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Burnout & Work 4.0 – Solution or trigger?

It is certainly no coincidence that New Work has gained in importance in recent years. Generations Y and Z are demanding different ways of living and working from previous  generations. Among other things, the following seem to be of reduced importance to them than other generations in the world of work: less pressure and less concern with material rewards, with more self-fulfilment and meaning from their careers while at the same time keeping options open when it comes to decisions about their working life.

Burn-out as a result of overload and uncertainty

Companies demand entrepreneurial spirit from their employees. Moreover, demands for decision-making and creative powers are increasing with the new forms of work. Employees have more freedom of choice and there is the potential to balance different life interests and development opportunities. However, issues such as feeling you don’t have control, the need for constant attention, insecurity, fear and stress are becoming increasingly important. As a result, mental health conditions such as burn-out are becoming more frequent. Work can make you ill.

In 2006 Hillert & Marwitz come up with the following formula:

Continual productivity improvements x irregularity – certainty = burnout?

Burn-out has private and professional roots

The causes of burnout are to be found in personal, working and lifestyle factors and, along with the health consequences, are becoming increasingly important in our performance-oriented society. For the first time, the WHO has now also recognised burnout as a disease. The feeling of having to keep up, being driven and always going to the limit of what is possible is already part of everyday life for many people. Burn-out sometimes becomes a term for an “attitude to life”: the subjectively felt stress is increasingly perceived as a burden that cannot be overcome. In this respect, burn-out is usually triggered by stress.

The symptoms of a burn-out process are largely identical to the symptoms arising from stress. In this respect, it makes sense to take a closer look and differentiate what is actually at stake. Often it is those who take on responsibility with great dedication, feel committed to their task and are unable to clearly draw the line between leisure and work who are most at risk. Being tired, exhausted, cynical, negative or out of balance are some of the symptoms that can occur when we feel that we are no longer in control of our life or responsibilities.

Burn-out prevention through new work?

New Work seems to be a promise of salvation. Work should be organised in such a way that it fits into life and not vice versa; people working when and where they choose to. The office becomes a tool and it can be used for creating new freedom for creativity and development. Motivation for doing good work comes from the conviction that we can achieve self-realization through our work and contribute to the mutual good.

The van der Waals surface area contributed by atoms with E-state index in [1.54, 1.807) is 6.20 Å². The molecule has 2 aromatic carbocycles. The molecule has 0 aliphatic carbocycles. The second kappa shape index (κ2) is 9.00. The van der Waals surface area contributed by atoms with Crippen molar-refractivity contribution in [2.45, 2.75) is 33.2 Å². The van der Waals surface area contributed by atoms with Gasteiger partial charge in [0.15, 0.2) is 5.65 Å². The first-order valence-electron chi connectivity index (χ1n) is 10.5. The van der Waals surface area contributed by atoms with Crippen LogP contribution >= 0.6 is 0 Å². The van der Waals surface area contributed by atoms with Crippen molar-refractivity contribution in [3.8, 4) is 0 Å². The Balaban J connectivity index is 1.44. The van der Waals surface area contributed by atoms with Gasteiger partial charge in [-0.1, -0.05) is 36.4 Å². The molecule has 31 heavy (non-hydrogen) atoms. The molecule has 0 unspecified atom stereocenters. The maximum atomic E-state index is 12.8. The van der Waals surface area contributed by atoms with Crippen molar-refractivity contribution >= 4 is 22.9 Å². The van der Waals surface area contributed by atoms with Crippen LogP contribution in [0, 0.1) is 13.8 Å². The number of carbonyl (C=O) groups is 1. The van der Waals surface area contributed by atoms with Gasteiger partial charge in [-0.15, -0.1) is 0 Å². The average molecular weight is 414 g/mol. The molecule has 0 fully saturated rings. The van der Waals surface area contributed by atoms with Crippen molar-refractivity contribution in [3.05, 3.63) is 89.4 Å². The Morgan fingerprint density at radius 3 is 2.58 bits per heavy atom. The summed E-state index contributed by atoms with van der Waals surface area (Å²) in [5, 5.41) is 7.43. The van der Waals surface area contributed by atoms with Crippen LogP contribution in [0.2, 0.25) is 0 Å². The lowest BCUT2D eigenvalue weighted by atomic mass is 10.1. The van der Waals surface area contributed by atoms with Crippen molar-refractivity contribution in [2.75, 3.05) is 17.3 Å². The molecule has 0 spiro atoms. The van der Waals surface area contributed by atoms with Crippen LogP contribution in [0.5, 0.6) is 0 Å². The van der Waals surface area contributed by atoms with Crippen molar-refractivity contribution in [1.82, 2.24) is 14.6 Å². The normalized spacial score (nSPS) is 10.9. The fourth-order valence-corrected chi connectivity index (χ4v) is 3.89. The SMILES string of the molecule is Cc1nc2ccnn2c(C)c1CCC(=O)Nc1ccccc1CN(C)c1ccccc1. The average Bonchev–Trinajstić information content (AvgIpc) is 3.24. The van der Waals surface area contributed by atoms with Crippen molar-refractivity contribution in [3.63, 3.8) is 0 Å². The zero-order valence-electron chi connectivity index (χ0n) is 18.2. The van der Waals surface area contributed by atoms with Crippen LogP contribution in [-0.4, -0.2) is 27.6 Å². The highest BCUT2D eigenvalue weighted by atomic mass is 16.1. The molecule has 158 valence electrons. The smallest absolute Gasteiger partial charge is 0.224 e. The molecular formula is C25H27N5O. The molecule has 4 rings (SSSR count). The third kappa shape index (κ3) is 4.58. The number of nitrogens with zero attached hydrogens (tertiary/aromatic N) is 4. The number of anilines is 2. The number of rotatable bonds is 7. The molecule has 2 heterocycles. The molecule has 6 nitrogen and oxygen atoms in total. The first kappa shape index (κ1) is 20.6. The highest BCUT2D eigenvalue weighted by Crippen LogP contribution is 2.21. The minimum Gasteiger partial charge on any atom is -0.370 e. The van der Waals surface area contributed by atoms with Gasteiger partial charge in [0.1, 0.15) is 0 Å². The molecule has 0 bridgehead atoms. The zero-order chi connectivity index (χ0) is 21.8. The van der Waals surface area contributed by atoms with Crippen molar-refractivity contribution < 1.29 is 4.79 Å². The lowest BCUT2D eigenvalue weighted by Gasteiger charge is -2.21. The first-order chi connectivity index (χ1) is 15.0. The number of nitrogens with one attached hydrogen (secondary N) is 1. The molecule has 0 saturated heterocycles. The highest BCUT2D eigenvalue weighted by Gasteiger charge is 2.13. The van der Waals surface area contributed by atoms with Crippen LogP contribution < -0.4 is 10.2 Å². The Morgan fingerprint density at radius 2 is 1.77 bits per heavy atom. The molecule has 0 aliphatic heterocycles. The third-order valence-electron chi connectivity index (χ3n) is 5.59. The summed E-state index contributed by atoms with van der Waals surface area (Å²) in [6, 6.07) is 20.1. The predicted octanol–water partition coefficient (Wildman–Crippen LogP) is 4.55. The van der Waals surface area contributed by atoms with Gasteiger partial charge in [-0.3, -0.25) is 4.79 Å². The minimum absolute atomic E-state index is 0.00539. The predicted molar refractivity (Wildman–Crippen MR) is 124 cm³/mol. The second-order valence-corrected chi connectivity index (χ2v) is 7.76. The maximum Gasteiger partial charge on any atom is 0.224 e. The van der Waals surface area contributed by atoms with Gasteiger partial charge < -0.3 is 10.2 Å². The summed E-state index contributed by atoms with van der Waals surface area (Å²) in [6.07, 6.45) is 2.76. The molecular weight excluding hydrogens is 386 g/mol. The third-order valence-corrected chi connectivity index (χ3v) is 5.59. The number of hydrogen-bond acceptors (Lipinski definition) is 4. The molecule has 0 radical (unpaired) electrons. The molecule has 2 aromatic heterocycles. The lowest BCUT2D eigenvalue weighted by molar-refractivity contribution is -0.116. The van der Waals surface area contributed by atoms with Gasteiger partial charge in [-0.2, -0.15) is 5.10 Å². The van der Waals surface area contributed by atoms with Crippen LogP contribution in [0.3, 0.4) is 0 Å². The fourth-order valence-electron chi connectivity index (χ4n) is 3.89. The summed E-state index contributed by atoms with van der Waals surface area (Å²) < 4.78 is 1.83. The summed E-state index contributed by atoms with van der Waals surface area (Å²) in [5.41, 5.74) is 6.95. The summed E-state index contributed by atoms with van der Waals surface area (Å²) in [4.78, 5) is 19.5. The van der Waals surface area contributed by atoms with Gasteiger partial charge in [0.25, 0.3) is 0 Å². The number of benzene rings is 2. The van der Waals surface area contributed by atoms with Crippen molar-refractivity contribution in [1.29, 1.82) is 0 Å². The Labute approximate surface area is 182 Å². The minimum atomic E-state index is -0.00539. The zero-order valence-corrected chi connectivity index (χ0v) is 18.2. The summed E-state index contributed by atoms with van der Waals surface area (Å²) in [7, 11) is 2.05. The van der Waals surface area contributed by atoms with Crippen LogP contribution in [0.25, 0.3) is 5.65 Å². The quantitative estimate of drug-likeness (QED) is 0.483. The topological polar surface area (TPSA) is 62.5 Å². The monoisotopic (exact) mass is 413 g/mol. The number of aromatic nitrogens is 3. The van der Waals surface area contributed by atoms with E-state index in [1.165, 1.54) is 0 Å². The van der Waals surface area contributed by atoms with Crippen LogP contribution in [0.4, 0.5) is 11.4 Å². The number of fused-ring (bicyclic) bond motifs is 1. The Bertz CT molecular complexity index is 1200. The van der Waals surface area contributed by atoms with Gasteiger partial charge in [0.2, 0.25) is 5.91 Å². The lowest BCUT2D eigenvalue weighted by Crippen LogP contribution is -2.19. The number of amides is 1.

Or rather: Is New Work the main cause of burn-out?

But….doesn’t New Work particularly appeal to “those with dedication”, “those with responsibility”, “and those who feel obliged”?

However high workload does not in itself cause burnout. Rather, other organisational factors such as leadership behaviour, communication, work climate, work organisation, role conflicts and role ambiguity, a lack of fairness and non-transparent decisions that really contribute to high stress levels. So what can we do differently or better in New Work?

Better: New Work as an invitation to work together!

For organisations, it gets more and more important that employees are put in a position to collectively shape their working lives in such a way that the key points described above, such as freedom and self-determination, do not result in excessive demands and thus endanger their health.

Some important points that people in organisations can pay attention to:

  • Reliable structures,
  • flat hierarchies,
  • a team contract developed and lived together,
  • a clear and shared purpose,
  • good relationships within their team,
  • an open feedback culture and clear scope for action

It should also include a well-developed occupational health management system, such as information and education, further training and qualifications, advisory services and crisis intervention options.

It also helps to get support from colleagues, to balance effort and considerations (such as development opportunities, job security and salary) and to ensure that the job, person and environment are aligned when selecting team members.

New Work is a grey concept until each of us decide what we want it to be, or an organisation actively designs it. It is up to us to decide how we want to work, implicitly from  the culture we live in, but also actively in our interaction with each other.

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